- Jake Rossen, MMA
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Attending a prizefighting event at a Colorado bar is not the time to anticipate great things. But even by the standards of fourth-rate promotion, the Denver-based Knockout Fights banner deserves a place in combat sports infamy.
On a night in 2004, two wheelchair-bound boxers rolled into a ring and began pummeling each other. That same evening, midgets strapped on gloves bigger than their torsos and bounced against the ropes, tiny fists crashing into tiny heads in a display for the amusement of all.
These are not arenas where nobility and respectful approximation of warfare take place. This is the land of the freak show, and people are watching -- in some cases, in greater numbers than for the real thing.
Showtime posted its second-best MMA viewership number ever -- 517,000 viewers -- for its Jan. 30 show, featuring the headlining-by-proxy fighting debut of former NFL player Herschel Walker. And then there's Kimbo Slice, a modified street fighter who participated in two of the UFC's highest-rated fights. James Toney, Ricardo Mayorga and Shannon Briggs are all boxers who plan to titillate audiences by risking their femurs against leg kicks.
Celebrity boxing? Try celebrity homicide. But the idea of contorting fight event into spectacle is hardly a new concept.
Primo Carnera, born in 1906, was a circus strongman with a bear neck and a heavy punch who was said to have been manipulated by organized crime into becoming an illegitimate ring attraction. (One opponent was reputed to have fallen to the ground six times in one round, though Carnera never appeared to actually hit him.) Rather than expel Carnera as a parody of athletics, the public loved it. He drew 75,000 people for a big fight in Mexico; 70,000 for another in England. A hulking 6-foot-5, he was a man whom audiences perceived as a superhero in the flesh: Bob Sapp's prototype.
Could Carnera box? Not really. Could he win via promotional manipulation or simply by leaning on smaller men? He could.
Carnera was followed by a fleet of boxers who carried into the ring few qualifications beyond a human-interest story: Joe Savage was a bare-knuckle boxer who was mauled by pro Bert Cooper; female kickboxer Lucia Rijker lost to a man in a Muay Thai match; Margaret McGregor fought Loi Chow, a male, and won a decision. Mike Tyson was the best of both worlds: a legitimate fighter who ran roughshod over the sports and police blotters.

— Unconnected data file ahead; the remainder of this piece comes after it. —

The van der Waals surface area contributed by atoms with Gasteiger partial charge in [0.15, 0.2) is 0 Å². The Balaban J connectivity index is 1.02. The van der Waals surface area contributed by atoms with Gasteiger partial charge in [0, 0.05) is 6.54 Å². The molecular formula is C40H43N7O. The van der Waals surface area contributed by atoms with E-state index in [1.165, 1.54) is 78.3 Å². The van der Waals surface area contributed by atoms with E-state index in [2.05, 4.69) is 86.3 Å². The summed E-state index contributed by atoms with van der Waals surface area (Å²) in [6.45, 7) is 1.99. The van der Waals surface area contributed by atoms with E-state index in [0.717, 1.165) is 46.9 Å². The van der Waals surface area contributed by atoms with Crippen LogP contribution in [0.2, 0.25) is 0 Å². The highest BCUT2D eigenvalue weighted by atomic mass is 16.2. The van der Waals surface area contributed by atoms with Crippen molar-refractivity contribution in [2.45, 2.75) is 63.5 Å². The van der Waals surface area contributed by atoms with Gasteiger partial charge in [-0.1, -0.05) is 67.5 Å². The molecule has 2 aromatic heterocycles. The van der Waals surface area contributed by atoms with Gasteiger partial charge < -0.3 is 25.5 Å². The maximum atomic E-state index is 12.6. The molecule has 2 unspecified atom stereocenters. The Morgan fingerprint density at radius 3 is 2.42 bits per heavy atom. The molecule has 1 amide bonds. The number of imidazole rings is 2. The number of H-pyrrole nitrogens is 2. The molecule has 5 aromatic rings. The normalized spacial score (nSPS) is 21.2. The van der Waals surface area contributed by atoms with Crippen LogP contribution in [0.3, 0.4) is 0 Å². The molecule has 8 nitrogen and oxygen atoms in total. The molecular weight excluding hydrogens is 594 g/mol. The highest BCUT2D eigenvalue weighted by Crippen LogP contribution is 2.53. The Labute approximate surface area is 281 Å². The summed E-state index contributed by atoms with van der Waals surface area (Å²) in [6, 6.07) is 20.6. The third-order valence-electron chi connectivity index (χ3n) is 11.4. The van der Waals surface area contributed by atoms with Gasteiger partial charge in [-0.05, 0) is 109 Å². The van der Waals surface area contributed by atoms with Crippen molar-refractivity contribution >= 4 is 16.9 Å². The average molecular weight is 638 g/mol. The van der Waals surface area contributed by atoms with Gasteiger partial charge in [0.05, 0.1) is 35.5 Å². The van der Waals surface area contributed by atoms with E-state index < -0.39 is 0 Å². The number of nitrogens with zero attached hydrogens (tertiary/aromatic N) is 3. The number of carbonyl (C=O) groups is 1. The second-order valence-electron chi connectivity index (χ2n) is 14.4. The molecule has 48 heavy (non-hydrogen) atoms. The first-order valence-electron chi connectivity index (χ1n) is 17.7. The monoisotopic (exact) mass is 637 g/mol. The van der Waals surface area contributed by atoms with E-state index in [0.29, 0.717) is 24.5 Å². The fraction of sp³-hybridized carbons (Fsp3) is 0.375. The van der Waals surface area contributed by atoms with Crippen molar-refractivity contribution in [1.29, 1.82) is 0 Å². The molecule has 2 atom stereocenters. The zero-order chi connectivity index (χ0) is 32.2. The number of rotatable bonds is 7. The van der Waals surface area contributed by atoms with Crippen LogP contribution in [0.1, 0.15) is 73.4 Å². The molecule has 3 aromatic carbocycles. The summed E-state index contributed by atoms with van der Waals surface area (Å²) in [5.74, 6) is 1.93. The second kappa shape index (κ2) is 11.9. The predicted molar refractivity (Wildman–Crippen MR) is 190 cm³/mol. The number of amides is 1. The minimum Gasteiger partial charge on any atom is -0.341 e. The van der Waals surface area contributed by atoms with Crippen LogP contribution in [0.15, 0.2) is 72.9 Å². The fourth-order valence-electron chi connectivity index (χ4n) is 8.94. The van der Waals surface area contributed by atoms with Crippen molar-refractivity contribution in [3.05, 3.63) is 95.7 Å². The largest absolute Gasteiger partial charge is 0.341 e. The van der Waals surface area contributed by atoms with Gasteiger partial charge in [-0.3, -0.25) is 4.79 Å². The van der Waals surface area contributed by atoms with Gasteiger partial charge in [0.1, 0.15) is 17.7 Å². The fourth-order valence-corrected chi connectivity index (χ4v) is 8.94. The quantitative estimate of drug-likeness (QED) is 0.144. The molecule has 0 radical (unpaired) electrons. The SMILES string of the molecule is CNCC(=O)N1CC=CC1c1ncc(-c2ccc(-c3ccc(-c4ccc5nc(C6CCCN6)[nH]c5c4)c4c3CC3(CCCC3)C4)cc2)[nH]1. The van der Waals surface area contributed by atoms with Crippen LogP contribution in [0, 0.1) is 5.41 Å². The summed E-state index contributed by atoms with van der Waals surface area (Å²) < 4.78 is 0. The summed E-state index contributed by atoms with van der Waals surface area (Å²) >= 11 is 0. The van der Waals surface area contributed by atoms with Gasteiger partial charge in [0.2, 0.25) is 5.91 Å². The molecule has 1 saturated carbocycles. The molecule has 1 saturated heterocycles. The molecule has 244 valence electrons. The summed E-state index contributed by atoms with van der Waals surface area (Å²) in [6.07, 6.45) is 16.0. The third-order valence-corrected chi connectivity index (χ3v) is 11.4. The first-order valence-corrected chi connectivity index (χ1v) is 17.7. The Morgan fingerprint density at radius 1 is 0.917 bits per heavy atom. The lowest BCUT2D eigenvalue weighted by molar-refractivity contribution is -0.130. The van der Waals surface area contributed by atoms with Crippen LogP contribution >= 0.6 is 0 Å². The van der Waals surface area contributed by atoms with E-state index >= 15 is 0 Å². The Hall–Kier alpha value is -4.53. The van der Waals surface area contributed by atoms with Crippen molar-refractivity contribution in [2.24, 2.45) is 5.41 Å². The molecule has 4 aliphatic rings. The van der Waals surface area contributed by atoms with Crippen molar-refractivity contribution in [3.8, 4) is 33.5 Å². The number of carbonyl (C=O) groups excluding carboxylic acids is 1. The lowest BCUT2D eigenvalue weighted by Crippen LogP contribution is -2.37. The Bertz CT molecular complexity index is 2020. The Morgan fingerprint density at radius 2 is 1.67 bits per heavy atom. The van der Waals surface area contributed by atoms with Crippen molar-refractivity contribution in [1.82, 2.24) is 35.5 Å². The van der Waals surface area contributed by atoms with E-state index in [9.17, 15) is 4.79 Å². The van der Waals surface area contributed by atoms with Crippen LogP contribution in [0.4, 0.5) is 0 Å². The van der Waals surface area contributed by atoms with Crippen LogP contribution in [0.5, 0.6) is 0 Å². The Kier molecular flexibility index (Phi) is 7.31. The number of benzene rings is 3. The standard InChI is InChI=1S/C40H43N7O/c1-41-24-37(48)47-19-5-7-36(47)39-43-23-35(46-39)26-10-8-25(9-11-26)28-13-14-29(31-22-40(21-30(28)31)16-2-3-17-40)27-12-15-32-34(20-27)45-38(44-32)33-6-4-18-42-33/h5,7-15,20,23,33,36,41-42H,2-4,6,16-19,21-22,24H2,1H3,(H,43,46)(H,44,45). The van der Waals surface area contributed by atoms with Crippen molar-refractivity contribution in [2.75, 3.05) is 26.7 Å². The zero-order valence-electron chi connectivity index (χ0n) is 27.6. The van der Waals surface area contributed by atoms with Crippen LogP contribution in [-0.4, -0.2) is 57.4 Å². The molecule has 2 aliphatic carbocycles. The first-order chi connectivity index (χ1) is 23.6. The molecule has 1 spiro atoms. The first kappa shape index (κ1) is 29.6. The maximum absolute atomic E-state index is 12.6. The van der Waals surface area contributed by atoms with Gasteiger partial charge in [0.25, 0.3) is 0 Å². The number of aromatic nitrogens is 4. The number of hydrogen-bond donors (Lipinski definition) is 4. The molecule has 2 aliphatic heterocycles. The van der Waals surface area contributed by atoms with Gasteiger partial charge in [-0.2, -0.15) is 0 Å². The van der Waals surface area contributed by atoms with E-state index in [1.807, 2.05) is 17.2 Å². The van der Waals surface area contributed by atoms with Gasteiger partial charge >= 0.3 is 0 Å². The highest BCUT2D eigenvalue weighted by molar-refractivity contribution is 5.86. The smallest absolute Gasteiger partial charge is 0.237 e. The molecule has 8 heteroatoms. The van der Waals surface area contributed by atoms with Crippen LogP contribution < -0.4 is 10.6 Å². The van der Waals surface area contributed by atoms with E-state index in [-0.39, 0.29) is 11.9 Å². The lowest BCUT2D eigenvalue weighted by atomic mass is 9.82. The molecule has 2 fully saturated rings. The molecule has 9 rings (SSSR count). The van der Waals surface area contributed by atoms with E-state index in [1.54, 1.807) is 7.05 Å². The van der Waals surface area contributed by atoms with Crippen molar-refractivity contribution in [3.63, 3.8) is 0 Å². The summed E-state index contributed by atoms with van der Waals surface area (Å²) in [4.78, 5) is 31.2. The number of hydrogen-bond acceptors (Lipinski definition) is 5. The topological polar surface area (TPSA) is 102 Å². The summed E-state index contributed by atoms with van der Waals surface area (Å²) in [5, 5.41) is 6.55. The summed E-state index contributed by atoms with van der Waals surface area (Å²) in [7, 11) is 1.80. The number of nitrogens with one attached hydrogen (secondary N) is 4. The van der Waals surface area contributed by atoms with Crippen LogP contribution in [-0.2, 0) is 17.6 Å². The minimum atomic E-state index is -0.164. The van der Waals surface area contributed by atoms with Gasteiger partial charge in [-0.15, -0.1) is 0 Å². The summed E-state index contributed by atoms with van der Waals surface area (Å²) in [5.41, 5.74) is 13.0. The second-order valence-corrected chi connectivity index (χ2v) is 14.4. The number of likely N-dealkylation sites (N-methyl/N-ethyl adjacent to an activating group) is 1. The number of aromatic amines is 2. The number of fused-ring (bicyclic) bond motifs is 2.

All of this led, inevitably, to the most grotesque geek show of them all: pitting disparate fighting styles against each another and mopping up the blood afterward. This is what is slightly ironic about MMA's current attitude toward the sideshow: As a sport born from a circus atmosphere, it doesn't leave itself much room for comment.
Still, the participation of men such as Walker and Jose Canseco have riled men like Don Frye, who has chastised the sport's powers that be for giving shelter to these types of spectacles. Is Frye forgetting that the idea of a firefighter pitted against a 400-pound sack lunch in the form of Thomas Ramirez -- the first "pro" fight on Frye's résumé -- is a freak attraction at its least diluted? And what about Dana White, who scoffed at Walker while conveniently forgetting he once tried to organize a boxing match between himself and Tito Ortiz?
Rather than bemoan the oddities of combat sport, it might be more pragmatic to consider how they act as fuel for progress. When Carnera circulated, boxing had taken a nosedive after the departure of Jack Dempsey. Unskilled though he was, Carnera nonetheless reignited a passion for prizefighting. The UFC of the 1990s was nauseating, but it self-corrected and evolved into something special. If it weren't for the morbid curiosities of the paying public, Frye and White wouldn't have jobs.
Anomalies continue to intrigue us. Brock Lesnar had a decorated career as an amateur wrestler, but did the hundreds of thousands of people buying his first few fights expect to see a clinical demonstration of a pin fall -- or a grunting man-rock tossing people over the cage padding? And didn't the athletes appearing along with Lesnar benefit financially from his participation? As a sponsor paying an athlete to wear your brand, would you prefer his butt-billboard to appear on a card headlined by Lesnar or Thiago Silva?
The danger in criticizing the Herschel Walkers of the combat sports world is that it ignores the basic human-interest story. We watch fights because we have an emotional investment in the outcome, and that investment is tenfold if the athletes participating have endeared themselves in other endeavors. If you grew up watching Walker play football, you're probably going to have at least a passing interest in seeing him fight. If Jean-Claude Van Damme actually participates in a Muay Thai match -- as he has alleged to have lined up for later this year -- he will attract a sizable number of people who can quote "Bloodsport" chapter and verse.
There is a point of saturation, and inviting wheelchair-bound athletes into a beer hall is probably spilling over the overflow tube. But a man who can pass a physical, can display a reasonable aptitude in the gym to defend himself and is cognizant of the risk involved shouldn't be the victim of elitist bashing.
Instead, he should listen to the call of P.T. Barnum: He should step right up.
Jake Rossen is a contributor to Sherdog.com.
MMA is guilty of its share of crimes against combat sports, but some of the pioneers already seem to have forgotten: The fight game wouldn't be what it is today without a few circus sideshows.